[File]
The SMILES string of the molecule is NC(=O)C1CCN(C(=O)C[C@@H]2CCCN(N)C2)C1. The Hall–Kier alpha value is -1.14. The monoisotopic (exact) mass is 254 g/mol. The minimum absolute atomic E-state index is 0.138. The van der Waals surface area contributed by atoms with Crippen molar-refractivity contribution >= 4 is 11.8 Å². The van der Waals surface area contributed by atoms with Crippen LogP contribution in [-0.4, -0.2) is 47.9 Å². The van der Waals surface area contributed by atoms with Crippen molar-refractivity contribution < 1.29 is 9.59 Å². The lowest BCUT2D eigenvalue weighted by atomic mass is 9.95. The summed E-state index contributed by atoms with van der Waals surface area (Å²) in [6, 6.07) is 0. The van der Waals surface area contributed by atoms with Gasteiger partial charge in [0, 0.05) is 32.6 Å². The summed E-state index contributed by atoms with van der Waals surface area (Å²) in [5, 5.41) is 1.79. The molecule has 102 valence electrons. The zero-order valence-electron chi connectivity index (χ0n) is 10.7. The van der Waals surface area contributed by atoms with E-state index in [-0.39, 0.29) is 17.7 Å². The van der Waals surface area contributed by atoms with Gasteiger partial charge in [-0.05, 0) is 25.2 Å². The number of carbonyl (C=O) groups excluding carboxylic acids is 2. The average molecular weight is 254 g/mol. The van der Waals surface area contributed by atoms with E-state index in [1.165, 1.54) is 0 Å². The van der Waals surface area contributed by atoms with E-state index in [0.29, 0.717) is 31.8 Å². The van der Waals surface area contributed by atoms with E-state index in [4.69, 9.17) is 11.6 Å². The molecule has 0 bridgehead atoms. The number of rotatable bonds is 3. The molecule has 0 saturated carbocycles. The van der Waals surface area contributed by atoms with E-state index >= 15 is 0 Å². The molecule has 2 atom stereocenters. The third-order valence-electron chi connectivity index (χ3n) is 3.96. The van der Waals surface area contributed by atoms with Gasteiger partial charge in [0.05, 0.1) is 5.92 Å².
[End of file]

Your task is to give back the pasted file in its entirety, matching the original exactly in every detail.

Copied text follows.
The SMILES string of the molecule is NC(=O)C1CCN(C(=O)C[C@@H]2CCCN(N)C2)C1. The Hall–Kier alpha value is -1.14. The monoisotopic (exact) mass is 254 g/mol. The minimum absolute atomic E-state index is 0.138. The van der Waals surface area contributed by atoms with Crippen molar-refractivity contribution >= 4 is 11.8 Å². The van der Waals surface area contributed by atoms with Crippen LogP contribution in [-0.4, -0.2) is 47.9 Å². The van der Waals surface area contributed by atoms with Crippen molar-refractivity contribution < 1.29 is 9.59 Å². The lowest BCUT2D eigenvalue weighted by atomic mass is 9.95. The summed E-state index contributed by atoms with van der Waals surface area (Å²) in [6, 6.07) is 0. The van der Waals surface area contributed by atoms with Gasteiger partial charge in [0, 0.05) is 32.6 Å². The summed E-state index contributed by atoms with van der Waals surface area (Å²) in [5, 5.41) is 1.79. The molecule has 102 valence electrons. The zero-order valence-electron chi connectivity index (χ0n) is 10.7. The van der Waals surface area contributed by atoms with E-state index in [-0.39, 0.29) is 17.7 Å². The van der Waals surface area contributed by atoms with Gasteiger partial charge in [-0.05, 0) is 25.2 Å². The number of carbonyl (C=O) groups excluding carboxylic acids is 2. The average molecular weight is 254 g/mol. The van der Waals surface area contributed by atoms with E-state index in [1.165, 1.54) is 0 Å². The van der Waals surface area contributed by atoms with E-state index in [0.29, 0.717) is 31.8 Å². The van der Waals surface area contributed by atoms with E-state index in [4.69, 9.17) is 11.6 Å². The molecule has 0 bridgehead atoms. The number of rotatable bonds is 3. The molecule has 0 saturated carbocycles. The van der Waals surface area contributed by atoms with E-state index >= 15 is 0 Å². The molecule has 2 atom stereocenters. The third-order valence-electron chi connectivity index (χ3n) is 3.96. The van der Waals surface area contributed by atoms with Gasteiger partial charge in [0.05, 0.1) is 5.92 Å².